Samuel Blair, from south Antrim County, Ireland, was a leader in the Steelboy Insurrection of 1769-1772. The name “The Renegade” was chosen to distinguish him from others of the same name, and because of his daring escape from execution by his British captors. Here is part of his fascinating story, as more fully documented by John A. Blair at: Kinsleuth—
He was captured and condemned to death, but escaped through the cleverness of his twin sister, Mary. The Heart O’Steel Rebellion, it may be said, was an uprising of the Irish tenantry to protest against the unjust taxation imposed upon them in the time of George III, and its spirit was largely the inspiration of the American Revolution, a few years later. These patriots were unsuccessful; many were put to death; and some– as shown herein– escaped to the New World. Many of them also served, Scotch-Irish Patriots, in the land of their adoption.
The story of the escape of Samuel Blair is one of the most charming of all those we have found. Samuel and Mary, as we have said were twins. Mary had just borne her first child when the news was brought to her of the capture and condemnation of her brother. She rose from her bed, dressed, and mounted her horse, riding for her farewell visit with the best-loved brother. She was permitted but a short stay with him, but when she left the prison she was weeping so heart-brokenly that it was with difficulty she could mount her horse and ride away.
The execution was set for some two or three days later. When the victim was led onto the scaffold, and before the noose could be adjusted, he stepped forward and threw open his coat, and, says the fascinating record, “there were fair white breasts dripping with suck,” One soldier, whose quick perception must always thrill us, cried instantly aloud; “We’ve been fooled! We’ve been fooled! Its a woman!”
The brief visit of farewell had, of course, been spent in the exchange of clothing, and Samuel had ridden away– with full speed, as we may imagine, when once out of sight of the prison– and taken passage in a vessel happily ready to sail to the New World. Mary, runs the tale, was taken before the King, and there she told her story. The monarch “bowed his head and the tears ran heavy over his cheeks as he bade her go her way, back to her babe.” And, said he as he watched her going, “Would to God that some one loved me so!”
Samuel, of necessity, left without farewells– other than to Mary. No chance was there even for a farewell to the sweetheart who, we feel, should have joined him later. He arrived in Philadelphia; later settled in Central Pennsylvania on the shores of the Susquehanna. About 1796 he removed to Crawford County, Pennsylvania (in the north-western part of the state), where he died, it is said, in 1820. He married a young widow, Mrs. Ann Young, and left a number of children. His grave is in Mt. Blair cemetery, near Meadville, Pennsylvania. His nephew, Patrick Blair, who came over in 1835, is buried near him.
FAREWELL TO ERIN
by Samuel Blair, “A Hearts of Steel Man”
picture from– Findagrave.com
text from– http://www.bimmy.com/fpBlairSamuel.htm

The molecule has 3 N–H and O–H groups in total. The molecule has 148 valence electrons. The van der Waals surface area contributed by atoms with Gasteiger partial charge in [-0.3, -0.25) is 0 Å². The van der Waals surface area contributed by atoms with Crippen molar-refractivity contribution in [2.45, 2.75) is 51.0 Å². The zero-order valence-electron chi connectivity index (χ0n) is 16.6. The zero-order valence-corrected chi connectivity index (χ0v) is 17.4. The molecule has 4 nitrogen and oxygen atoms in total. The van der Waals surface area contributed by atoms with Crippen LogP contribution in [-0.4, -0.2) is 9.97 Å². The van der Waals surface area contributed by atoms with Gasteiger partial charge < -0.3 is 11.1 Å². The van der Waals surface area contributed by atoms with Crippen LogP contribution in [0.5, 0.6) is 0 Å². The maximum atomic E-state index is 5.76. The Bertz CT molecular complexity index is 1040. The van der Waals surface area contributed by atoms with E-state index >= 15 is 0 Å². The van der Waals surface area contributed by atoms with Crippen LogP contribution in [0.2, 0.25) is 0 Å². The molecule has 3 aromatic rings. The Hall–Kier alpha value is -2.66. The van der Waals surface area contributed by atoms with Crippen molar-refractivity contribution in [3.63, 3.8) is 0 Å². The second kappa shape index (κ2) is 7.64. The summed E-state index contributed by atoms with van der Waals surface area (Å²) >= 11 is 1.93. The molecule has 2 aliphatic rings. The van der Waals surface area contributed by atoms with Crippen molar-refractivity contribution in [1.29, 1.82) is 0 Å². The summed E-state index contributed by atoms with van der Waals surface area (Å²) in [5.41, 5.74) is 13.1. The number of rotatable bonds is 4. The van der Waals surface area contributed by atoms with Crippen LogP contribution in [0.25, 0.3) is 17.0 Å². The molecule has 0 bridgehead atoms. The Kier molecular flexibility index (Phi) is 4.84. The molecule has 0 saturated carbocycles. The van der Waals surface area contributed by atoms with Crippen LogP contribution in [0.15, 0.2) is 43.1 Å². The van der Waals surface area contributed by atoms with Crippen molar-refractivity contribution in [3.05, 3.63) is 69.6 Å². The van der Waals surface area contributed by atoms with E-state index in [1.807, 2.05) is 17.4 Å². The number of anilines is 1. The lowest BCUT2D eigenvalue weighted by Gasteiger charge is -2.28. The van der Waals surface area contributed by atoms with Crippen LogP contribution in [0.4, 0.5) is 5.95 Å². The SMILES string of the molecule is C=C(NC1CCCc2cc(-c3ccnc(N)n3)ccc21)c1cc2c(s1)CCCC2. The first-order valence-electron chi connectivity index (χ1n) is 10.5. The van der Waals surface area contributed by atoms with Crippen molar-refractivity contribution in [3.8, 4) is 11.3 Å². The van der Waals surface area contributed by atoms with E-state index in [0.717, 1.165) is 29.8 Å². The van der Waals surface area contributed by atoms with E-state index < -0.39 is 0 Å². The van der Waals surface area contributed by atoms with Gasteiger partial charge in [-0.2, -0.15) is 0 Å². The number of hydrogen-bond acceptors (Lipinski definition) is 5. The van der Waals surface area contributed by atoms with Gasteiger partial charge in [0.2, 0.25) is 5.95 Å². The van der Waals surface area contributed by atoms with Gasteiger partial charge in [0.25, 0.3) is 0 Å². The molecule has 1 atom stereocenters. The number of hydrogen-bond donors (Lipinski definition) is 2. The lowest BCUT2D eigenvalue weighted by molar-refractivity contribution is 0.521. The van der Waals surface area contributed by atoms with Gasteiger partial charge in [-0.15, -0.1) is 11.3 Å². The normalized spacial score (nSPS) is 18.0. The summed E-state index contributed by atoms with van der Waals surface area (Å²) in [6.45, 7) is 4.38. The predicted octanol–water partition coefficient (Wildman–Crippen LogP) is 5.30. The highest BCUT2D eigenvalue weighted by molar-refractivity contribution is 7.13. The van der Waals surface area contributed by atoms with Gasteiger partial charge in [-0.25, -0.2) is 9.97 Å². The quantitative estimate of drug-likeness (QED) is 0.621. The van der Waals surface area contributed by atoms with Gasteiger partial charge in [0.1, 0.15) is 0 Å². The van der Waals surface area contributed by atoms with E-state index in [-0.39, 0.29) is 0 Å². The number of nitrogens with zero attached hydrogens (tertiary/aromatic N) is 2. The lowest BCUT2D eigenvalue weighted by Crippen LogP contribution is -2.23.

Samuel Blair “The Renegade”
Loc: Ballyvallough, County Antrim, North Ireland
Died: Aug 07, 1820
Loc: Woodcock Twp. Crawford Co. PA
Bur: Mt. Blair Cemetery, Woodcock Twp.
Crawford Co. PA
Military: Revolutionary War
He was of the Brice Blair line and was a leader in the Hearts–of–Steel rebellion in Ireland ( a group of men from County Antrim that rebelled against the unjust taxation imposed on them. Also a desire for freedom and independence from British rule). He was captured and condemned to death but escaped with the aid of his sister Mary. He came to America, arriving in Philadelphia about 1770, where he met and married Mrs. Ann Young. He served in the Revolutionary War, they moved on to North Cumberland. In about 1797, he, his wife and fully grown children then moved and settled land on French Creek in northwestern PA in what is now Woodcock Twp. Crawford Co. PA. He is buried on his farm at the top of a hill surrounded by his family and friends in what is now Mt. Blair Cemetery.
The year 1797 witnessed the arrival of Saml. Blair and George Long.
Source: Crawford County, Pennsylvania/History & Biography Part 1 Directory/Page 153 Woodcock Twp.
Samuel Blair, of Ireland and George Long came from Susquehanna County to this township in 1797.
Source: Crawford County, Pennsylvania/History/1876 Atlas/Woodcock Township
Samuel ‘The Renegade’ Blair’s Memorial Stone, Mt. Blair, Crawford County
Samuel Blair 1738 – 1820
He served as a Captain in Pennsylvania’s 1st Regt., Continental Line from November 1775 to November 1776. He died Aug. 7, 1820 in Woodcock Twp. Crawford Co., PA and is buried in the cemetery on land he settled in 1794. It bears the name Mt. Blair Cemetery.
From familytreemaker.genealogy.com, his memorial stone* reads–
In memory of Samuel Blair
A native of Ireland
aged 82 years
He died Aug. 7th A.D. 1820
“Cease all from sorrowing and tears
Here I must lie till Christ appears
Then burst the tomb in sweet surprise
And in my Savior’s image rise.”
* Veteran of the Revolutionary War Marker at upper right of stone.